The popularity of Wilderness Resort’s SlideBoarding upgrade has been impressive. “We’ve recorded some riders going down the ‘Claim Jumper Challenge’ as many as 80 times during their stay, which averages two to three nights per guest. That’s a remarkable surge of interest in what had been conventional passive water slides that most people only rode once or twice.” (It helps that WhiteWater offers a free SlideBoarding app for smartphones, so riders can set up their accounts before they even arrive at the water park. The app comes with the slide’s layout mapped out, so riders can plan their strategies beforehand.)

Change the Context

Making old rides new again is a great way to renew customer interest in an established water park. But sometimes the context in which the rides exist—the water park itself—needs to be made new again, as well.

Forrec is a Toronto-based entertainment design company that helps water parks (and theme parks, too) reinvent themselves. “Working with our clients, we assess their facilities to look for ways to bring their properties back to life,” says Glenn O’Connor, Forrec’s senior director of water parks. “Often, it’s a matter of taking a water park that has introduced standalone rides over the years and re-theming them all into a single storyline that ties everything together—complete with fresh paint, renovations, and new theming. In addition, attention to the little things, such as washrooms and changing areas that have grown tired and need updating, can refresh the guest experience.”

Established in 1995, NRH2O Family Water Park in North Richland Hills, Texas, is a water park that was feeling the need to become new again. “With the park being 22 years old, we were looking for a way to update the overall look of the park and bring it together under one cohesive branding scheme while still maintaining the history and charm of the park that our guests have come to love,” says Frank Perez, the park’s general manager. So NRH2O hired Forrec to devise a revitalization plan, to make the entire complex fresh and exciting for its guests.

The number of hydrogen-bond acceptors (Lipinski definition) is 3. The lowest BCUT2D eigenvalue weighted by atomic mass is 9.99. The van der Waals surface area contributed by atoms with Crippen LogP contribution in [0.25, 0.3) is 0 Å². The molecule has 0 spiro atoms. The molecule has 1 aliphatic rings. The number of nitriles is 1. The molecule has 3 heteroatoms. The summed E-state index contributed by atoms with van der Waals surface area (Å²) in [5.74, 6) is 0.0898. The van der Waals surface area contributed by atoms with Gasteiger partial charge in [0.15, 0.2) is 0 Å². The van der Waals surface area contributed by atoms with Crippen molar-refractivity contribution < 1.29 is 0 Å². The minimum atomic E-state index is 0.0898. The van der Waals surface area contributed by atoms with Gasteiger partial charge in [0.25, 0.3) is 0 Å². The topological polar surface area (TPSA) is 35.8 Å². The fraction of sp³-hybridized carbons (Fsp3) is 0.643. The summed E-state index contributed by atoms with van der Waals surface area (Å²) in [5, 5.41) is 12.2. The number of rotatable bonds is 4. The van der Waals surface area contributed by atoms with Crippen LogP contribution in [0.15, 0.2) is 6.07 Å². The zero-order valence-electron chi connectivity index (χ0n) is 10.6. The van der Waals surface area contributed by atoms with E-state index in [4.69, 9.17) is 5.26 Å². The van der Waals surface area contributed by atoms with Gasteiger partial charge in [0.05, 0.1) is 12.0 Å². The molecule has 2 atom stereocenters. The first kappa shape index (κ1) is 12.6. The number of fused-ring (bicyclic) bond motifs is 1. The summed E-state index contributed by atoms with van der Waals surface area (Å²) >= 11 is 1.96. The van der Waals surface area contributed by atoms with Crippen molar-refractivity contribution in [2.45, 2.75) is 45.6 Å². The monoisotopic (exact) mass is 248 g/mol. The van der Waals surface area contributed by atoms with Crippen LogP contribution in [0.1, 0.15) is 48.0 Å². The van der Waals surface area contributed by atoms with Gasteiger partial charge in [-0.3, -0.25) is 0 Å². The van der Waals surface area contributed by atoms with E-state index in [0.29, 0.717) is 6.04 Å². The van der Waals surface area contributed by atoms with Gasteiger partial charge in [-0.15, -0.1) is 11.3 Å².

“It was mainly about updating the overall brand of the park,” Perez says. “That included not only the introduction of the next generation of characters, but also an updating of the original color scheme so all of our park signage and future expansions would be under one cohesive color scheme.”

This was certainly the case in 2016 when NRH2O added a new WhiteWater slide complex, making sure its colors were in harmony with the Forrec-designed theme, and all at an affordable cost. “The scheme created by Forrec allowed us to take the surrounding area that was an original part of the park and make it look like we spent a million dollars to make it new, when in reality, we accomplished the look with minimal investment,” Perez says. “As we have continued to integrate the new theming into the older facilities and attractions, we have begun to rename some of our concession areas and new food carts to correspond with the new characters.”

An Abundance of Solutions

The range of ideas listed above prove there are many ways to make old rides new again, with budgets ranging in size from minimal to multi-millions. The good news is that established water park operators can pick the options that work best for them, and get started today—before that shiny new park down the road opens its gates and cuts into the

James Careless covers the water park industry for Funworld.